The 1 Way To Find Reason In Hard Times
To be happy is very probably not the meaning of life….
Otherwise, we humans would certainly be happier, wouldn’t we?
Life is so hard sometimes because we are not meant to live a comfortable life.
A tiger hunts.
A tiger catches its prey.
A tiger eats. And goes to sleep.
A human being chases progress.
Enjoys it for a second.
And chases the next progress even faster.
Ultimately, it is in the nature of man to always want more. Even if we are happy one second, we wonder what could not make us even happier the next second.
Even if we make our greatest childhood dreams come true, this happiness lasts for a few months at most. After that, we ask ourselves, what now? And automatically, life becomes harder to cope with again.
At the same time, human beings are always preoccupied with the question, who am I?
We search for our identity. And even if we think we know who we are for a fleeting moment, the world changes due to technological progress or a virus. We realize that we are not free and that the outside world will always be stronger than we are.
Life is so hard sometimes because the world shows us that we are just what we are, one person out of more than 7.7 billion people. And what is one human being supposed to do?
And who — except a few fellow human beings, if you’re lucky — cares if you find life hard?
Of course, all this doesn’t make life any easier.
Seeking lightness means either being filled with even more heaviness or enjoying it only for a few moments.
Albert Camus is one of the authors who best describes the heaviness and absurdity of life.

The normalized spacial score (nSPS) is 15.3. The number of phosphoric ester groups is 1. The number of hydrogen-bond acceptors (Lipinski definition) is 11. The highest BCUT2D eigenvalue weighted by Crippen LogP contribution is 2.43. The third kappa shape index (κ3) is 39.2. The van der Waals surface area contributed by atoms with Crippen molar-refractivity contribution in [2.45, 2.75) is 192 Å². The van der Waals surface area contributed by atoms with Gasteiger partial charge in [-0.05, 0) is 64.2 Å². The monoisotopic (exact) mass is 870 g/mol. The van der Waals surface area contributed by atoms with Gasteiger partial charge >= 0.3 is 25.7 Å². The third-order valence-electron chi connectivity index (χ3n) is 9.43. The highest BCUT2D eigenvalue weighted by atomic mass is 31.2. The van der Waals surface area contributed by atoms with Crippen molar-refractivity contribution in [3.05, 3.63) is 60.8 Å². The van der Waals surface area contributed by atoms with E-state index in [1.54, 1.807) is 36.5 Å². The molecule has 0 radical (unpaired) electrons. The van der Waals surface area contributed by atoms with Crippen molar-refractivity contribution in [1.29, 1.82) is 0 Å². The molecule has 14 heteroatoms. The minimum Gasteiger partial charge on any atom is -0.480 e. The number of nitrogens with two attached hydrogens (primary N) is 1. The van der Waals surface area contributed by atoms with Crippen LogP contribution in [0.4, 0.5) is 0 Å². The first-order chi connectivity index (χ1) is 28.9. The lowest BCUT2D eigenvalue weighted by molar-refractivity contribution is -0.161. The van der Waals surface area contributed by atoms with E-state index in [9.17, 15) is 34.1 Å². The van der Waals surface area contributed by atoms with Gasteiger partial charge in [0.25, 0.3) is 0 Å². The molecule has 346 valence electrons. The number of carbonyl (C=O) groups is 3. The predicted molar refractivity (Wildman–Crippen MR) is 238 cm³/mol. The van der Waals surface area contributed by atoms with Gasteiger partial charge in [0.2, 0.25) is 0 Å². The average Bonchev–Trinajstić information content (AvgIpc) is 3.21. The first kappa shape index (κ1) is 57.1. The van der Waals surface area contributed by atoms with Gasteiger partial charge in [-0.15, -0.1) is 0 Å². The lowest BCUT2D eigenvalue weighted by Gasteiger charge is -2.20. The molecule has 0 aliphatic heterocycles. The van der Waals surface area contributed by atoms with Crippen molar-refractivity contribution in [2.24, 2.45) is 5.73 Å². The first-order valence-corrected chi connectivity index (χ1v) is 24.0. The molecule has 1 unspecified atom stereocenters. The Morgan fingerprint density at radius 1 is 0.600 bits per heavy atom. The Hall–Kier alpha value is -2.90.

In The Myth of Sisyphus, An Essay on the Absurd, Camus describes the mythical story of Sisyphus, who is condemned in the underworld to move a heavy stone up a steep mountain.
Once he has made it up, the rock rolls down the other side of the hill. As Sisyphus descends the hill, he has a few moments of rest. Then the next hill awaits, and Sisyphus again carries his rock up a steep hill. And so it goes on for all eternity.
A very beautiful analogy of life. And how hard it can feel.
Camus ends his reflections on the myth of Sisyphus with the following words:
Therein lies the hidden joy of Sisyphus. His destiny is his own. His rock is his business. […]
Moreover, he knows himself to be the master of his days. At this particular moment when a man turns to his life, Sisyphus, returning to his rock, consider the series of disconnected actions that become his destiny as created by him, united under the gaze of his memory and soon sealed by death.
Thus convinced of the wholly human origin of everything human, a blind man who wants to see and knows that the night has no end, he is always on the move. Still, the stone rolls. […] This universe, which now no longer knows a master, seems to him neither barren nor worthless. Each gran of this stone, each mineral flashing in this mountain wrapped in night is a world of its own.
The struggle against mountains can fill a human heart. We must think of Sisyphus as a happy man.”